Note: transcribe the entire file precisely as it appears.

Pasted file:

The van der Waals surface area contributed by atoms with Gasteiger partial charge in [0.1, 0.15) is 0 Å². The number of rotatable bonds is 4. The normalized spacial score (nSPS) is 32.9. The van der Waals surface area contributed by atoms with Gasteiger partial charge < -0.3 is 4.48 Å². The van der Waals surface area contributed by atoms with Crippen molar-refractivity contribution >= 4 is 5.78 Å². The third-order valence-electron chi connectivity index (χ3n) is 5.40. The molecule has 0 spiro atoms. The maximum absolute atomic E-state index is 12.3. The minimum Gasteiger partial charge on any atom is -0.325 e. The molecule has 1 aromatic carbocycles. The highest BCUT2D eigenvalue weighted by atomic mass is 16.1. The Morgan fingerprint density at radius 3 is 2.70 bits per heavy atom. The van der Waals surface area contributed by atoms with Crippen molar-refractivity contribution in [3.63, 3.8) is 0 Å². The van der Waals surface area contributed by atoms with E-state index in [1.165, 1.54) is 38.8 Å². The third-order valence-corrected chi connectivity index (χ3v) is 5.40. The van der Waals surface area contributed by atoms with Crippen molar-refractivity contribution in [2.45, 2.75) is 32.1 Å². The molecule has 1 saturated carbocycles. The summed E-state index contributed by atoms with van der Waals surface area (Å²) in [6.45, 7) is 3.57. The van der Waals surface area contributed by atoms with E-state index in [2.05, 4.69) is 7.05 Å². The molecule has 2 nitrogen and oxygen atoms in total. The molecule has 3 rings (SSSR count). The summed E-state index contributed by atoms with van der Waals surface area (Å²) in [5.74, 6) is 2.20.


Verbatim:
The van der Waals surface area contributed by atoms with Gasteiger partial charge in [0.1, 0.15) is 0 Å². The number of rotatable bonds is 4. The normalized spacial score (nSPS) is 32.9. The van der Waals surface area contributed by atoms with Gasteiger partial charge < -0.3 is 4.48 Å². The van der Waals surface area contributed by atoms with Crippen molar-refractivity contribution >= 4 is 5.78 Å². The third-order valence-electron chi connectivity index (χ3n) is 5.40. The molecule has 0 spiro atoms. The maximum absolute atomic E-state index is 12.3. The minimum Gasteiger partial charge on any atom is -0.325 e. The molecule has 1 aromatic carbocycles. The highest BCUT2D eigenvalue weighted by atomic mass is 16.1. The Morgan fingerprint density at radius 3 is 2.70 bits per heavy atom. The van der Waals surface area contributed by atoms with Crippen molar-refractivity contribution in [3.63, 3.8) is 0 Å². The van der Waals surface area contributed by atoms with E-state index in [1.165, 1.54) is 38.8 Å². The third-order valence-corrected chi connectivity index (χ3v) is 5.40. The van der Waals surface area contributed by atoms with Crippen molar-refractivity contribution in [2.45, 2.75) is 32.1 Å². The molecule has 1 saturated carbocycles. The summed E-state index contributed by atoms with van der Waals surface area (Å²) in [6.45, 7) is 3.57. The van der Waals surface area contributed by atoms with E-state index in [2.05, 4.69) is 7.05 Å². The molecule has 2 nitrogen and oxygen atoms in total. The molecule has 3 rings (SSSR count). The summed E-state index contributed by atoms with van der Waals surface area (Å²) in [5.74, 6) is 2.20.